Staten Island Advance
January 7, 2007

NYPD: Pay us more and more will sign up

Comparatively low starting salaries and maximum wages make recruiting efforts difficult


Though the city's police union and the mayor's administration are locked in a contract stalemate, both sides agree that low salaries are cutting into the NYPD's ability to recruit new officers.

At last week's police academy graduation, commissioner Raymond Kelly cited starting wages — $25,100 annually for new trainees during their six months in the academy, $32,700 once they graduate — as the main reason the department missed its recruiting target by more than 20 percent.

The academy graduated 1,359 new recruits last week, well short of Kelly's goal of 1,700 officers. Staten Island received 38 of those recruits, enough to keep the police presence here at status quo and fill in the gap left by retirements and promotions, according to NYPD officials.

But union officials contend it's not just the starting salaries that keep new recruits away.

NYPD officer salaries max out at $59,000 after five years of service, far below the maximum wages paid to Port Authority and Metropolitan Transit Authority officers, or to cops in nearby communities like Nassau and Suffolk counties.

"The problem is top pay," said Patrolmen's Benevolent Association President Patrick Lynch. "They don't see the light at the end of the tunnel or at the beginning of the tunnel."

Nassau County offers a lower starting salary than New York, but the maximum wages top $90,000 annually, he said.

Binding Arbitration

Last May, the PBA shot down a contract offer from the city that would increase the academy salary to $36,123 and the maximum to $63,109, but would fund those increases through a series of givebacks that would apply to new hires only, and would include 10 fewer vacation days and six fewer paid holidays. It would have also cut raises to 6.24 percent over two years, down from 10 percent.

Both sides are now poised to enter binding arbitration, the process that in 2004 left recruits with a $25,100 starting salary. Both the union and the Bloomberg administration blame each other for that turn of events.

"The best way for the PBA to achieve raises for their members that fit their priorities is to bargain at the table, not leave it up to an arbitrator," said Deputy Mayor Edward Skyler.

As arbitration moves closer, rookies, veterans and brass alike have registered gripes — all anonymously, out of fear of reprisal — to the Advance about the NYPD's low pay.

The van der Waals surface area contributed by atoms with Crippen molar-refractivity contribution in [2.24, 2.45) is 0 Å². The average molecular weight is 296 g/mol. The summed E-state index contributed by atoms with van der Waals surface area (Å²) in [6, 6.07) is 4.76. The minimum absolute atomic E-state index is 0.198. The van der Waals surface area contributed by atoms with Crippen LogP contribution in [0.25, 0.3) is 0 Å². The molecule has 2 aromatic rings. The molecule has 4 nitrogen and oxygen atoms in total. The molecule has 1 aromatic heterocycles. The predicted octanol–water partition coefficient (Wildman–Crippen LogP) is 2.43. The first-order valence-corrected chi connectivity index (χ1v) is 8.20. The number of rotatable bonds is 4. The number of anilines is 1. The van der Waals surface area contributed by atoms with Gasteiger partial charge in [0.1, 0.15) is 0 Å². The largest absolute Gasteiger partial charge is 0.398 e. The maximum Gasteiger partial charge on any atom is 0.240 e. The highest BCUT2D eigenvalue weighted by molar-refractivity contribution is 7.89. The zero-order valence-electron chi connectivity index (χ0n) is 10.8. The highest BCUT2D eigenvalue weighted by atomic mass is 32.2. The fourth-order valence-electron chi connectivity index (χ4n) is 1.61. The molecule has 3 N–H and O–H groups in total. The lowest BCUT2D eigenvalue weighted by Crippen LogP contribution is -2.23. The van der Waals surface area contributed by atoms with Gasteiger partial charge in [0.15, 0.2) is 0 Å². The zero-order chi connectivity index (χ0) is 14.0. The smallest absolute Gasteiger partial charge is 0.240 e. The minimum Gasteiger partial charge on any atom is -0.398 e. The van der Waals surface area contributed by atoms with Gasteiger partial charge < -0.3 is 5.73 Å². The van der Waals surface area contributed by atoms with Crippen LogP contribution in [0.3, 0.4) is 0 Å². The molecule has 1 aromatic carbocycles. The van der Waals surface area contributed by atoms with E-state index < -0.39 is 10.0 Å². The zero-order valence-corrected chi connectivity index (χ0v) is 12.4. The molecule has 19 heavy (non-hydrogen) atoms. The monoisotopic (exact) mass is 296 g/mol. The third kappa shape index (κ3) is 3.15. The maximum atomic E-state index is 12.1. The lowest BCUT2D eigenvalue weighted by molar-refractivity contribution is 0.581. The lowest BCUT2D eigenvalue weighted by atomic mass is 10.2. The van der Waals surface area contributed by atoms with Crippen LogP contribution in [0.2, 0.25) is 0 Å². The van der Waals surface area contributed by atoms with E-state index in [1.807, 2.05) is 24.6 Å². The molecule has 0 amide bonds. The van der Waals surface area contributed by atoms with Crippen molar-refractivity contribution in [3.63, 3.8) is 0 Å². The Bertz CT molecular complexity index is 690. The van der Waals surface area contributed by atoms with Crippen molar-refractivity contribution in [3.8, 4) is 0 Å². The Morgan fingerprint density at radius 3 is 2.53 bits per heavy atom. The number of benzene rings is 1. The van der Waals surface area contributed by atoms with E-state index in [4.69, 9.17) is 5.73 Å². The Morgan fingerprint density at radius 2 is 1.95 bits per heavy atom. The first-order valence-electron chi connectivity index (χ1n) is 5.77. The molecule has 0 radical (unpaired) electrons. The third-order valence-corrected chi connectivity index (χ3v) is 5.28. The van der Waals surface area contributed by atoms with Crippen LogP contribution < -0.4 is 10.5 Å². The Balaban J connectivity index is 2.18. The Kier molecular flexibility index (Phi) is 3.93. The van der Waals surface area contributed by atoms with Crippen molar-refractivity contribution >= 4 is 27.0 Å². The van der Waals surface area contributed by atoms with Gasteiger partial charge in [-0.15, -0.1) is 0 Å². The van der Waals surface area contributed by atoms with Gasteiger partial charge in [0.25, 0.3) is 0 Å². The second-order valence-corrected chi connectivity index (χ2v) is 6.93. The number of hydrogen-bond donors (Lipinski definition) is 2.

"There's nothing in my fridge right now," said one recent academy graduate. "It's really tough, not really having much money."

Still, he alluded to his desire to be a New York City cop, along with a hope that a new contract and future promotions would ultimately bring higher wages, as reasons to bear out the low pay.

"Me, personally, I'm looking down the long run," he said. "Hopefully, it'll be a lot better."

Second Jobs

Rookies often live at home with their parents while they go through the academy, and married recruits frequently rely on their spouse's income to help pull them through the six months of training, veteran sources say. After a year on the force, many request permission to work a second job, those sources say. They cannot make that request earlier.

One veteran source rejects any attempt to compare police officers' pay disputes with that of some other city workers. "As long as they're going to compare cops to the Sanitation workers or the hospital workers or the clerks, it's not going to work for the cops," said one veteran source. "That is ludicrous, that is absolutely ludicrous. You can't compare the danger. You can't compare being away from home on holidays. Now all of a sudden, you're being treated as any other union when it comes to negotiation."

Professor Maki Haberfeld, who chairs the department of law, police science and criminal justice administration at John Jay College, argues that current salaries simply won't attract "the best and the brightest" to the NYPD.

The city is also flirting with police corruption, she said, contending that underpaid police forces tend to veer toward temptation.

"In five to 10 years, the department will be in very poor shape if we continue to offer the pay and the lack of benefits that we offer right now," she said.

Factor in cost-of-living, and New York City ranks 157th in police pay out of the nation's largest 200 cities, said Matt Barnard, the editor of The PolicePay Journal, which is put out by the Oklahoma-based, a police compensation consultant group that works with unions.

"When you think of the United States of America, what city do you first think of?" Barnard asks. "In our opinion, they should be the highest paid."

Advance staff writers Heidi Shrager and Jeff Harrell contributed to this report.

John Annese is a news reporter for the Advance. He may be reached at